Anonymous Coward | more than 3 years ago | (#36379280)

Where you overlooked that the local diskcaching kernel mode subsystem all PC/Server OS' have cache larger HOSTS files (vs. the DNS clientside cache for Windows for smaller HOSTS files) in the URL link below:

http://it.slashdot.org/comments.pl?sid=2220314&cid=36379004 [slashdot.org]

LMAO - you REALLY need to learn more of how modern Operating Systems work buddy...

---

"Hey Taco, could you update the lameness filter to exclude APK's ramblings? Thanks!" - by Anonymous Coward on Wednesday June 08, @11:01AM (#36375158)

Who's the one rambling now? You are!

From that link above, You also look quite stupid for it.

APK

P.S.=> I certainly wouldn't want to be YOU right now, lol... you look like a fool, especially from the URL link above where you messed up on a SIMPLE CONCEPT in computing called diskcaching!

Do yourself a favor - Learn more about computing and how it works, before you shoot your mouth off again and look stupid for it as you did in the link above!

... apk

10 data centers (0)

Anonymous Coward | more than 3 years ago | (#36373096)

Great summary, better than the original summary, but the original article doesn't even get the number of data centers right:

"We run 10 (with more coming) data centers around the world and do DNS, caching, bot filtering and more for all of our users. " (http://blog.cloudflare.com/top-tips-for-new-cloudflare-users "posted 12 days ago".)

Re:Speed up summary (1)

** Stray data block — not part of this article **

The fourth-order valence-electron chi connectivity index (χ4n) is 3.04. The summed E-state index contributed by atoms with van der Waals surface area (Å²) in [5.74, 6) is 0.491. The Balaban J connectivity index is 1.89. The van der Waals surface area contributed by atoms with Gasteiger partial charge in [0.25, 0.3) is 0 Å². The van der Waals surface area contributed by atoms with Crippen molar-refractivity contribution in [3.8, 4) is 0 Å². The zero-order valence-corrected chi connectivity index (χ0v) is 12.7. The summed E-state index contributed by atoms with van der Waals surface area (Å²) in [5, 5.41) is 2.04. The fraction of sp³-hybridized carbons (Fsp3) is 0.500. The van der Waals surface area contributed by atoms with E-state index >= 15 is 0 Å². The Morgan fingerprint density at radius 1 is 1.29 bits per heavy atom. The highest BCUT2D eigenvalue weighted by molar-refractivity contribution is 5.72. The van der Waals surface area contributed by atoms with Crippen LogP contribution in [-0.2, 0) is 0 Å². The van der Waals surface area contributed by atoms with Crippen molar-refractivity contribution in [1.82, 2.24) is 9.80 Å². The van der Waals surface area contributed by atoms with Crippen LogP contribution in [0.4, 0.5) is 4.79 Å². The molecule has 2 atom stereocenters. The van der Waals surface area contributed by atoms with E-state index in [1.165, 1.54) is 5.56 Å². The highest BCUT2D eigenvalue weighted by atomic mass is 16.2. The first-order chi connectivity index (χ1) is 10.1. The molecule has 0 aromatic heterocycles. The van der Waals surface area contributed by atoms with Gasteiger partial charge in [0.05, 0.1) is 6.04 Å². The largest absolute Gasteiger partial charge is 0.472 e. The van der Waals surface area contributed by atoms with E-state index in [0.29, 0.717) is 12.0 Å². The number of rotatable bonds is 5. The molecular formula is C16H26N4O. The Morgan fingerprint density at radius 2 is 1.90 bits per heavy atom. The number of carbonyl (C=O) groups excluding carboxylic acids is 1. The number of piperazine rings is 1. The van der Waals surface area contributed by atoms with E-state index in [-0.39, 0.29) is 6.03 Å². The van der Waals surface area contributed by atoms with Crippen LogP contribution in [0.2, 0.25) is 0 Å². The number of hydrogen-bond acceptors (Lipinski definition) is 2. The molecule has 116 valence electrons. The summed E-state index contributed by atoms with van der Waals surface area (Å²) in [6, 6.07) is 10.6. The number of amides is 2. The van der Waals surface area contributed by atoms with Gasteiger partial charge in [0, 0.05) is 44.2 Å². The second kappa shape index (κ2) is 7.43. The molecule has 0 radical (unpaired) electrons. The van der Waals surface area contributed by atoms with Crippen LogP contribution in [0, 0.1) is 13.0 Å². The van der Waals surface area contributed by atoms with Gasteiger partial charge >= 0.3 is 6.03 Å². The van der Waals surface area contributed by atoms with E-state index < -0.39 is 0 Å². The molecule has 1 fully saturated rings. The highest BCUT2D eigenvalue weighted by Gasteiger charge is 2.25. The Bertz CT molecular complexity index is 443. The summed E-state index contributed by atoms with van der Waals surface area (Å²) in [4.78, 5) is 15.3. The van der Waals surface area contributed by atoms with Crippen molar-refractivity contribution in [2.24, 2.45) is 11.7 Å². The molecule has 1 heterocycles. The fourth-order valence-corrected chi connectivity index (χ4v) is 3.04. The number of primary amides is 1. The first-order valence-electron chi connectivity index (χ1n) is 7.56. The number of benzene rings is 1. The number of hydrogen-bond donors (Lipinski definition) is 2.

matthewv789 (1803086) | more than 3 years ago | (#36382258)

From what I've dug up, there are several sources of potential speedup:
1) Acts as a CDN (with 5 data centers - 3 US, 1 Europe, 1 Asia) to cache static files (such as images, js, css) from a location on average nearer to most visitors, plus the cache servers are fast and well-connected. I read a claim somewhere that based on total traffic going through their system, they would be the 10th busiest site on the web (unverified).
2) Filters out enough "bad" traffic, which it never sends on to the site's originating server (while occasionally challenging a legitimate user with a CAPTCHA page in the process...), and the cached traffic of course, to noticeably reduce server load on the originating server (which is also where all non-static content comes from so the most likely to get overloaded)
3) Their internal network is claimed to be good enough and well enough connected/peered that (they claim) sites often see fewer hops and lower pings going through their network (even when not using the cache) than by a more "direct" normal route.
4) I'm sure they've enabled all the usual Apache performance enhancements, like gzip etc. (which may or may not be optimized on your average web server)
5) For the paid accounts, it uses Javascript to pre-load static files from cache for pages linked from the current page that it's determined (algorithmically through experience) a visitor is likely to go to next. Thus when you click a link, many of the needed files might already be in your browser's cache.

Other benefits:
1) Apparently (not sure if for both free and paid accounts, or for dynamic content also) can build a cached "picture" of your site (including HTML, which it normally does not serve from cache) so if your server goes down, it can still serve up its copy from cache. (Conversely, if most of its services fail, it's supposed to just pass the traffic through to your server.)
2) Unlike other CDNs, no need to modify ANYTHING on your site.
3) Can add apps such as Google Analytics or Pingdom to all pages on your site easily from their control panel (it inserts it into your HTML as it passes through their servers/filters)

Its security filtering goes both ways: incoming, it looks for various signs of malicious requests and blocks them (ie, potential SQL injection code in get/post data or other suspicious activity) and outgoing it can detect any email address and replace with a javascript, to deter harvesting of addresses. I'm not really sure what else.